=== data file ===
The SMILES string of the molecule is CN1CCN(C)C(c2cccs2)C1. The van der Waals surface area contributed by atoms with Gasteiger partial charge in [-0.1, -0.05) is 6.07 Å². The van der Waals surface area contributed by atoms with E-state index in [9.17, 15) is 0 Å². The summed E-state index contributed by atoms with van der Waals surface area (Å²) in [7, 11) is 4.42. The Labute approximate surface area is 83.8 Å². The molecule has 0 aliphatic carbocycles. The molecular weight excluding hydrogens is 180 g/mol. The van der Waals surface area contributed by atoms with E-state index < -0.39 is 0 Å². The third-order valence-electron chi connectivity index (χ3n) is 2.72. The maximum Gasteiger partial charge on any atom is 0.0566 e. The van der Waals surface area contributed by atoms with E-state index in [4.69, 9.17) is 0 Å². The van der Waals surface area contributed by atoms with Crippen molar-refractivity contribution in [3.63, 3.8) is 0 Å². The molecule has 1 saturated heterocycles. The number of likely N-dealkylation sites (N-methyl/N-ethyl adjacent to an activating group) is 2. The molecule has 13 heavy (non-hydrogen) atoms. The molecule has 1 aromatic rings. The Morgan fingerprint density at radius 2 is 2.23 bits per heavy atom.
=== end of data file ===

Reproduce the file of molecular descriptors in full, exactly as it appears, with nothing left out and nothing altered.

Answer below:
The SMILES string of the molecule is CN1CCN(C)C(c2cccs2)C1. The van der Waals surface area contributed by atoms with Gasteiger partial charge in [-0.1, -0.05) is 6.07 Å². The van der Waals surface area contributed by atoms with E-state index in [9.17, 15) is 0 Å². The summed E-state index contributed by atoms with van der Waals surface area (Å²) in [7, 11) is 4.42. The Labute approximate surface area is 83.8 Å². The molecule has 0 aliphatic carbocycles. The molecular weight excluding hydrogens is 180 g/mol. The van der Waals surface area contributed by atoms with E-state index < -0.39 is 0 Å². The third-order valence-electron chi connectivity index (χ3n) is 2.72. The maximum Gasteiger partial charge on any atom is 0.0566 e. The van der Waals surface area contributed by atoms with E-state index in [4.69, 9.17) is 0 Å². The van der Waals surface area contributed by atoms with Crippen molar-refractivity contribution in [3.63, 3.8) is 0 Å². The molecule has 1 saturated heterocycles. The number of likely N-dealkylation sites (N-methyl/N-ethyl adjacent to an activating group) is 2. The molecule has 13 heavy (non-hydrogen) atoms. The molecule has 1 aromatic rings. The Morgan fingerprint density at radius 2 is 2.23 bits per heavy atom.